passing fruitstalls in thunderstorms on the inland straight,
the bitumen to the hills smokey as an evening bay,

our presence suspended in time’s shimmer,
dispersed over the GPS co-ordinates of the human heart.

Poem Note

'The National Conversation' first appeared in Machine Language (2015), and is 'a vision of a mirage of a figment of a dream.' It’s my reflection on the world today where satire is being outmoded by reality, so any satire has to go next level to make a dent in the data sludge that pours out of our mobile devices. The idea of what is speculative is also open to speculation, as the boundaries of reality are assaulted by alternative facts, post truths, and the counter intuitive conundrums of quantum physics.

This poem reflects the collapse of space and time for humanity, as we now co-exist in the future, past and present, where the neoliberal ideal of a seamless global post-history is however derailed by the resurgence of feudal theologies and reactionary politics. Describing the rise of industrial capitalism in prophetic language, Marx saw capital as coming into the world “dripping from head to foot, from every pore, with blood and dirt.” The contradiction between the surface and the inner workings of our social and economic systems is still relevant.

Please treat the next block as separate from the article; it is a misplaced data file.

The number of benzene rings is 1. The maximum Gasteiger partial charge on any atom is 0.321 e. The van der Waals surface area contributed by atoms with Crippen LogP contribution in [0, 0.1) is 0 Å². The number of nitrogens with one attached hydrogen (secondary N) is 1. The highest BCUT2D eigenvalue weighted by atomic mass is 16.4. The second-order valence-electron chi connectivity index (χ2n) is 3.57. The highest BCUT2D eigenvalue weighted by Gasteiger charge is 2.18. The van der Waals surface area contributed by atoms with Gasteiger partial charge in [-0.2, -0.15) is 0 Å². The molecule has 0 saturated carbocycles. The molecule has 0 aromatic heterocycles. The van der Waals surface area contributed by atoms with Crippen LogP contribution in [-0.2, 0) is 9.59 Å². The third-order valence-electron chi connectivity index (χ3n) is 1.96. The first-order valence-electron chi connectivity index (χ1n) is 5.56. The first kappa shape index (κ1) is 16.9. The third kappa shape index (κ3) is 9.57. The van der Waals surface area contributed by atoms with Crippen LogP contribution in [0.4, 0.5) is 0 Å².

I have a fascination with the growing complexity of human civilization. I am interested in nanotech and AI, and how these post human technologies are filtering into everyday life, while at the same time we are still living inside our heads with dated nation state mythologies. I intend my language to reflect this – 'highly compressed and resampled in a neoliberal beatbox' – with rich and vivid images, mashing up the rhythmic pulse of hip hop, the glutinous blandishments of lifestyle media, and the hierophantic dialect of the financial elite. But note the final lines refer to real memory and real life, suggesting an alternative to the frenzy of contemporary existence, even if just a glimpse in the rear view mirror of our lives.